^([^ ]+?)(?:[ ]?(?:km/h|kmh|kph|mph|knots))?$

One mile per hour corresponds to 1.609 km/h and one  knot to 1.852 kilometres per hour.


Router developers should be aware that the highway=* tag is not necessarily a good proxy for speed limits in some jurisdictions. For example, in the U.S. state of Ohio, many factors affect a roadway's speed limit, to the extent that rural, unpaved highway=unclassified ways have a higher speed limit by default (55 mph) than some urban highway=motorway ways (50 mph).

See also

Related keys

Related topics

Maps showing max speed data

Notes and references

  1. Applies to both urban and rural areas, where no signs exist. That said, most roads and highways in Saskatchewan have posted limits, commonly 50 in urban areas, 80 in most rural roads, 100 in undivided provincial highways, and 110 in divided provincial highways.
  2. This value seems unnecessary, since the speed limit of 50 km/h in urban areas is always signed at the entrance of the settlement by road sign 2.30.1.
  3. 130 km/h is the recommended maximum speed on motorways, as indicated by a square blue sign (round blue sign = minimum speed). Many sections of the German motorway network are now covered by speed limits, usually ranging from 80 to 130 km/h (140 km/h as speed limit is being tested in Lower Saxony -some politicians are against it, because 140 km/h is over the recommended maximum speed, depending on local conditions (i.e., frequent traffic, terrain, etc.). It is usual for drivers involved in crashes who were exceeding the 'recommended' speed limit to be held to be at least partly at fault, regardless of the circumstances of the crash, and insurance companies have the right to withhold payment. Already more than 50% Autobahns now have a (partially variable) speed limit. Vehicles also must be able to go faster than 60 km/h. Roughly 30% of German Autobahn have permanent limits. An additional 17% have at least partial limits depending on time, weather or traffic. Study on the speed limit on German Autobahn. Archived 25 May 2013 at the Wayback Machine.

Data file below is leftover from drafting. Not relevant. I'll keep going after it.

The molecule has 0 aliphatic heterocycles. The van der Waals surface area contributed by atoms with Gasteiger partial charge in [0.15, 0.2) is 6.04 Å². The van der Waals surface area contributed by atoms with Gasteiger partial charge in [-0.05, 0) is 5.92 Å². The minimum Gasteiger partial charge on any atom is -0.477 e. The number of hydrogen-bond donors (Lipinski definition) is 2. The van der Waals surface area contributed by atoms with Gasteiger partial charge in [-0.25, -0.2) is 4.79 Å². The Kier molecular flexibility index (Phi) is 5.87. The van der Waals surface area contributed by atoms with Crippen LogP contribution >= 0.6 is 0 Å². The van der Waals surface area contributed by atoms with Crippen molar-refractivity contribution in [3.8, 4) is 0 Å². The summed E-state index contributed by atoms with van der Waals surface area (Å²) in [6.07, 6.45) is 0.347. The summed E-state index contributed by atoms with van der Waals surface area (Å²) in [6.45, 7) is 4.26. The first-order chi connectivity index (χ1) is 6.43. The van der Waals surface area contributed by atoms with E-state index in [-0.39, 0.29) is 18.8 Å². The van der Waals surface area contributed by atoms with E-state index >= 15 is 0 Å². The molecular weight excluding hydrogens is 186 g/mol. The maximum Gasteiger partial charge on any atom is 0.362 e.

4. Refer to the Toll Regulatory Board website
  5. Refer to Section II (D) (1) of Joint Memorandum Circular No. 2018-001, accessible via the Department of Transportation website

Possible tagging mistakes